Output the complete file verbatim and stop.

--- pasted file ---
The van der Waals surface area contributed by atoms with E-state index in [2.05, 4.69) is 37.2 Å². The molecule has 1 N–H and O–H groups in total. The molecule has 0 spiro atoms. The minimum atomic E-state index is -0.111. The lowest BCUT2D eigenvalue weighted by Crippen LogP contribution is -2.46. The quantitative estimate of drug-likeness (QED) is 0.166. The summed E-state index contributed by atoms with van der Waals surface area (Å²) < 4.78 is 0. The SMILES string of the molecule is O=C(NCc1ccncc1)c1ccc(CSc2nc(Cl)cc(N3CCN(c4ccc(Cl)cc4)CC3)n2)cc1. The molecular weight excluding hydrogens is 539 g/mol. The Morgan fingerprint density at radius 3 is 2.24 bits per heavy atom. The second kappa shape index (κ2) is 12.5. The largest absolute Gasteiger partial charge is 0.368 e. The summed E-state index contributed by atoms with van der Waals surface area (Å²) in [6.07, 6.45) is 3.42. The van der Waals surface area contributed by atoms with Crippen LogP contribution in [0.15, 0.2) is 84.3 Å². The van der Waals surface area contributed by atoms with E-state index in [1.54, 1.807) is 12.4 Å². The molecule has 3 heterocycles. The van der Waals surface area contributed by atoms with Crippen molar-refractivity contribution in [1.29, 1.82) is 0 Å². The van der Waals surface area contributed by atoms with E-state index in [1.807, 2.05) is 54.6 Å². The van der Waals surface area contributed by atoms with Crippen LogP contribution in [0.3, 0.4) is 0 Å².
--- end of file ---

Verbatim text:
The van der Waals surface area contributed by atoms with E-state index in [2.05, 4.69) is 37.2 Å². The molecule has 1 N–H and O–H groups in total. The molecule has 0 spiro atoms. The minimum atomic E-state index is -0.111. The lowest BCUT2D eigenvalue weighted by Crippen LogP contribution is -2.46. The quantitative estimate of drug-likeness (QED) is 0.166. The summed E-state index contributed by atoms with van der Waals surface area (Å²) < 4.78 is 0. The SMILES string of the molecule is O=C(NCc1ccncc1)c1ccc(CSc2nc(Cl)cc(N3CCN(c4ccc(Cl)cc4)CC3)n2)cc1. The molecular weight excluding hydrogens is 539 g/mol. The Morgan fingerprint density at radius 3 is 2.24 bits per heavy atom. The second kappa shape index (κ2) is 12.5. The largest absolute Gasteiger partial charge is 0.368 e. The summed E-state index contributed by atoms with van der Waals surface area (Å²) in [6.07, 6.45) is 3.42. The van der Waals surface area contributed by atoms with Crippen LogP contribution in [0.15, 0.2) is 84.3 Å². The van der Waals surface area contributed by atoms with E-state index in [1.54, 1.807) is 12.4 Å². The molecule has 3 heterocycles. The van der Waals surface area contributed by atoms with Crippen molar-refractivity contribution in [1.29, 1.82) is 0 Å². The van der Waals surface area contributed by atoms with E-state index in [1.807, 2.05) is 54.6 Å². The van der Waals surface area contributed by atoms with Crippen LogP contribution in [0.3, 0.4) is 0 Å².